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Genetic Diversity and Its Conservation in Natural Populations of Plants

Alan Gray
Biodiversity Letters
Vol. 3, No. 3 (May, 1996), pp. 71-80
Published by: Wiley
DOI: 10.2307/2999720
Stable URL: http://www.jstor.org/stable/2999720
Page Count: 10
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Genetic Diversity and Its Conservation in Natural Populations of Plants
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Abstract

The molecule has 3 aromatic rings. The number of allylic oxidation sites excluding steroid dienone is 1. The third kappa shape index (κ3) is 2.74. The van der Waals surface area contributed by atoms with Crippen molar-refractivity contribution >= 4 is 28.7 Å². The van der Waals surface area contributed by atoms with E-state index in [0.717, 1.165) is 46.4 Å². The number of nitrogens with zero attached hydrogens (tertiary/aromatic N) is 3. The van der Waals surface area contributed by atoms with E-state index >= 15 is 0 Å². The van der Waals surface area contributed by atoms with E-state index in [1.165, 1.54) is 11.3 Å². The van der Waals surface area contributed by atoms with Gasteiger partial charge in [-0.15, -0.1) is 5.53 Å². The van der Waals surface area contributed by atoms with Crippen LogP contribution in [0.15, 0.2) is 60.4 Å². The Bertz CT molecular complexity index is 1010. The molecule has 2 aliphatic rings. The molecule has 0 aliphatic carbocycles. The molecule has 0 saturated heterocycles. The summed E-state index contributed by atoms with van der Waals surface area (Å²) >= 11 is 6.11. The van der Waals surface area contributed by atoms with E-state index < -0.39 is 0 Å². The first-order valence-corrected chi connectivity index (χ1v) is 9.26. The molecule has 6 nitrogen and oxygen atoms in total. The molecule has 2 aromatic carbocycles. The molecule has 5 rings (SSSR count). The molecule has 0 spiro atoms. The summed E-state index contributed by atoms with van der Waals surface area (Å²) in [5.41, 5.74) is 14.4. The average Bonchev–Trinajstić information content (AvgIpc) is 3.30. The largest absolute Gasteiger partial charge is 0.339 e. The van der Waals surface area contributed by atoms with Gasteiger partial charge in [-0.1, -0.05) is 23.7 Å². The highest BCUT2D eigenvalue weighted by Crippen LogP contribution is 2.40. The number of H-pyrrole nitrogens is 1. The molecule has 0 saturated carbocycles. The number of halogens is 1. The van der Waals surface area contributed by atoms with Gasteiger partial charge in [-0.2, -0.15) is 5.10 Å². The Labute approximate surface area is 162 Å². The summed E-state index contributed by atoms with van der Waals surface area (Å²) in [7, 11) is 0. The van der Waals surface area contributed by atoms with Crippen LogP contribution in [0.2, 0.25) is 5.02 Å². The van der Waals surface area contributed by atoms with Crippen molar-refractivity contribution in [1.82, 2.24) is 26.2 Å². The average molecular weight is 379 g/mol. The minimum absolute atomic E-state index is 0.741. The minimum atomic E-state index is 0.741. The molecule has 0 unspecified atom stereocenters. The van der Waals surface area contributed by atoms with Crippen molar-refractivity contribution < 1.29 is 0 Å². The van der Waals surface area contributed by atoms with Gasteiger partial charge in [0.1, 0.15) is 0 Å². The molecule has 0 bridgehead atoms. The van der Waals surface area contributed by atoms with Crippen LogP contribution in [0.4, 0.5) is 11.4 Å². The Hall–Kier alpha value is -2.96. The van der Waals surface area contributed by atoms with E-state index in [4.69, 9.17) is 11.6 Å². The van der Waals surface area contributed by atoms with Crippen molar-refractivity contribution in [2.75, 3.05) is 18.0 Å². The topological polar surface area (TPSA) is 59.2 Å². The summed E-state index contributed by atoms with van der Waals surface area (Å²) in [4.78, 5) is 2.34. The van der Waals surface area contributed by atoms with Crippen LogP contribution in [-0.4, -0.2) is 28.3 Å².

This paper reviews patterns of genetic diversity in natural populations of plants: patterns which have emerged from more than 70 years of genecological investigation and 30 years of allozyme analysis. The compelling conclusion to be drawn from these empirical studies is that genetic diversity in most plant species lies along the axis of environmental, and specifically habitat, variability. This predominance of genotype-environment correlations, a testimony to the power and ubiquity of natural selection, demands that strategies for the conservation of genetic diversity involve sampling or protection schemes which are stratified across environments or habitat-types. The genetic response of species' populations to their environment is affected, or constrained, by a range of intrinsic biological properties such as the breeding system and external processes such as those which cause fluctuations in population size. Insight into the impact of such forces on the genetic diversity and structure of natural populations has been the major gain from studies of allozyme variation. However, there is some doubt about the neutrality of allozyme loci, and often no correlation can be found between levels of allozyme variation and those in quantitative trait loci. Furthermore, variation in intrinsic properties and external forces accounts for relatively small amounts of the between-species variation in genetic diversity (but rather more of the variation in their population genetic structure). Coupled with the remarkable, and largely unpredictable, range of diversity patterns found in rare and endangered species, this has led to the view that there are no useful generalizations on which to base conservation strategies. Each and every species must be investigated. Here I suggest that this view has been based on an inappropriate group of species (the rare and endangered) and that a habitat-based conservation strategy has generic utility. Because of the remarkably small numbers of plants needed to capture most of a species' genetic diversity, sampling, or conserving, across habitats Can be adjusted to account for the expected levels of between-population differentiation. Prediction of these levels may be improved by taking a phylogenetic approach.

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